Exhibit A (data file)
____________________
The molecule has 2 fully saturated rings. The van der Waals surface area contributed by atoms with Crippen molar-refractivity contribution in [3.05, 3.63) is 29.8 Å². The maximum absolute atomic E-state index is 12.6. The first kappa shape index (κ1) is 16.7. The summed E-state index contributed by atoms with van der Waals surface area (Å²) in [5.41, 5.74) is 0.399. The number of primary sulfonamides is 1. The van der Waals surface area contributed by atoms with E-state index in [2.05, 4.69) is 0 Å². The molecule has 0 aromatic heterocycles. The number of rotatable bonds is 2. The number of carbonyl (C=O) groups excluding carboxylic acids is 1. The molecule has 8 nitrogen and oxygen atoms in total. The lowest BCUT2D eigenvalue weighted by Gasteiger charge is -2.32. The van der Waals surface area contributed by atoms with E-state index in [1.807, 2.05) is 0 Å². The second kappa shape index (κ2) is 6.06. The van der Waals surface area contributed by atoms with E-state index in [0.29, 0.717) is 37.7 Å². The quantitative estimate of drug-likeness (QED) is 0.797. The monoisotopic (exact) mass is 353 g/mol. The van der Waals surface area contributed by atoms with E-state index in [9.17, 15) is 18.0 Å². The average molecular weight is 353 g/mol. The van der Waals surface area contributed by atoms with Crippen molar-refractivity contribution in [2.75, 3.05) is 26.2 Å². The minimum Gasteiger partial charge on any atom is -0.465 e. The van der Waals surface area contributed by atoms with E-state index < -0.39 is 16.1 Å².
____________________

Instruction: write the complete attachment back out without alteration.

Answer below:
The molecule has 2 fully saturated rings. The van der Waals surface area contributed by atoms with Crippen molar-refractivity contribution in [3.05, 3.63) is 29.8 Å². The maximum absolute atomic E-state index is 12.6. The first kappa shape index (κ1) is 16.7. The summed E-state index contributed by atoms with van der Waals surface area (Å²) in [5.41, 5.74) is 0.399. The number of primary sulfonamides is 1. The van der Waals surface area contributed by atoms with E-state index in [2.05, 4.69) is 0 Å². The molecule has 0 aromatic heterocycles. The number of rotatable bonds is 2. The number of carbonyl (C=O) groups excluding carboxylic acids is 1. The molecule has 8 nitrogen and oxygen atoms in total. The lowest BCUT2D eigenvalue weighted by Gasteiger charge is -2.32. The van der Waals surface area contributed by atoms with E-state index in [1.807, 2.05) is 0 Å². The second kappa shape index (κ2) is 6.06. The van der Waals surface area contributed by atoms with E-state index in [0.29, 0.717) is 37.7 Å². The quantitative estimate of drug-likeness (QED) is 0.797. The monoisotopic (exact) mass is 353 g/mol. The van der Waals surface area contributed by atoms with E-state index in [9.17, 15) is 18.0 Å². The average molecular weight is 353 g/mol. The van der Waals surface area contributed by atoms with Crippen molar-refractivity contribution in [2.75, 3.05) is 26.2 Å². The minimum Gasteiger partial charge on any atom is -0.465 e. The van der Waals surface area contributed by atoms with E-state index < -0.39 is 16.1 Å².